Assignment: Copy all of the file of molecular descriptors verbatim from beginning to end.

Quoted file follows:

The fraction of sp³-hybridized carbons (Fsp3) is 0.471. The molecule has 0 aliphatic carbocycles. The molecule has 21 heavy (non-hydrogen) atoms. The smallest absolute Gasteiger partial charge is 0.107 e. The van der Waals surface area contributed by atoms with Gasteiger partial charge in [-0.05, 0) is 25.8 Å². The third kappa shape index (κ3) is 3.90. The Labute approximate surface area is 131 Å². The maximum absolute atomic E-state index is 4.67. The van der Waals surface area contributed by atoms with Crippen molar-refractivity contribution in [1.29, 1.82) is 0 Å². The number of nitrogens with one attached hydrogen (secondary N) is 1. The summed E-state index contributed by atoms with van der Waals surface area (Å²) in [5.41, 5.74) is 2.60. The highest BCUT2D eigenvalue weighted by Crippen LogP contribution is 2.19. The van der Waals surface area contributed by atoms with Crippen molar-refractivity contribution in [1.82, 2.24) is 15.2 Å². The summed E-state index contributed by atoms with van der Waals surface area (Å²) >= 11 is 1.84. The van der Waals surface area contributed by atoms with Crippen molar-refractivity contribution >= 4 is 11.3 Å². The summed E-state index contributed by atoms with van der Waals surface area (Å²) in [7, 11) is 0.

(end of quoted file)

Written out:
The fraction of sp³-hybridized carbons (Fsp3) is 0.471. The molecule has 0 aliphatic carbocycles. The molecule has 21 heavy (non-hydrogen) atoms. The smallest absolute Gasteiger partial charge is 0.107 e. The van der Waals surface area contributed by atoms with Gasteiger partial charge in [-0.05, 0) is 25.8 Å². The third kappa shape index (κ3) is 3.90. The Labute approximate surface area is 131 Å². The maximum absolute atomic E-state index is 4.67. The van der Waals surface area contributed by atoms with Crippen molar-refractivity contribution in [1.29, 1.82) is 0 Å². The number of nitrogens with one attached hydrogen (secondary N) is 1. The summed E-state index contributed by atoms with van der Waals surface area (Å²) in [5.41, 5.74) is 2.60. The highest BCUT2D eigenvalue weighted by Crippen LogP contribution is 2.19. The van der Waals surface area contributed by atoms with Crippen molar-refractivity contribution in [1.82, 2.24) is 15.2 Å². The summed E-state index contributed by atoms with van der Waals surface area (Å²) >= 11 is 1.84. The van der Waals surface area contributed by atoms with Crippen molar-refractivity contribution >= 4 is 11.3 Å². The summed E-state index contributed by atoms with van der Waals surface area (Å²) in [7, 11) is 0.